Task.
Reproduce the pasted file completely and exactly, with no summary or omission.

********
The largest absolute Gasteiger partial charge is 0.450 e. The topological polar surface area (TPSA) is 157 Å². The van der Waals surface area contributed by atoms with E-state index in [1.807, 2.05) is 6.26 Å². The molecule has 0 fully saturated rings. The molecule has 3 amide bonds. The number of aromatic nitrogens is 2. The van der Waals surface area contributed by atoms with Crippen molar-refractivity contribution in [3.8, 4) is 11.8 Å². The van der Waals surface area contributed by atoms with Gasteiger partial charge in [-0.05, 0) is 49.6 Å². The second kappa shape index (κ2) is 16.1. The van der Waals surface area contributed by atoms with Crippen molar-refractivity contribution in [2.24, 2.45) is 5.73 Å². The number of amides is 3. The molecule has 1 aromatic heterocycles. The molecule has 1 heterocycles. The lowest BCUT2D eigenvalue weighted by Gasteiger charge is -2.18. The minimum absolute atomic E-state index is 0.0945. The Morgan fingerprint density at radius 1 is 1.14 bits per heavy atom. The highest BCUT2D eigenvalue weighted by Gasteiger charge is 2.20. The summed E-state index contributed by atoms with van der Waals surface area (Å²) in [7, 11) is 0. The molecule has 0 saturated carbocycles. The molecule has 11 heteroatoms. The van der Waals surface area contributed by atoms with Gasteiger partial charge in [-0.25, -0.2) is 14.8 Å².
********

The largest absolute Gasteiger partial charge is 0.450 e. The topological polar surface area (TPSA) is 157 Å². The van der Waals surface area contributed by atoms with E-state index in [1.807, 2.05) is 6.26 Å². The molecule has 0 fully saturated rings. The molecule has 3 amide bonds. The number of aromatic nitrogens is 2. The van der Waals surface area contributed by atoms with Crippen molar-refractivity contribution in [3.8, 4) is 11.8 Å². The van der Waals surface area contributed by atoms with Gasteiger partial charge in [-0.05, 0) is 49.6 Å². The second kappa shape index (κ2) is 16.1. The van der Waals surface area contributed by atoms with Crippen molar-refractivity contribution in [2.24, 2.45) is 5.73 Å². The number of amides is 3. The molecule has 1 aromatic heterocycles. The molecule has 1 heterocycles. The lowest BCUT2D eigenvalue weighted by Gasteiger charge is -2.18. The minimum absolute atomic E-state index is 0.0945. The Morgan fingerprint density at radius 1 is 1.14 bits per heavy atom. The highest BCUT2D eigenvalue weighted by Gasteiger charge is 2.20. The summed E-state index contributed by atoms with van der Waals surface area (Å²) in [7, 11) is 0. The molecule has 0 saturated carbocycles. The molecule has 11 heteroatoms. The van der Waals surface area contributed by atoms with Gasteiger partial charge in [-0.25, -0.2) is 14.8 Å².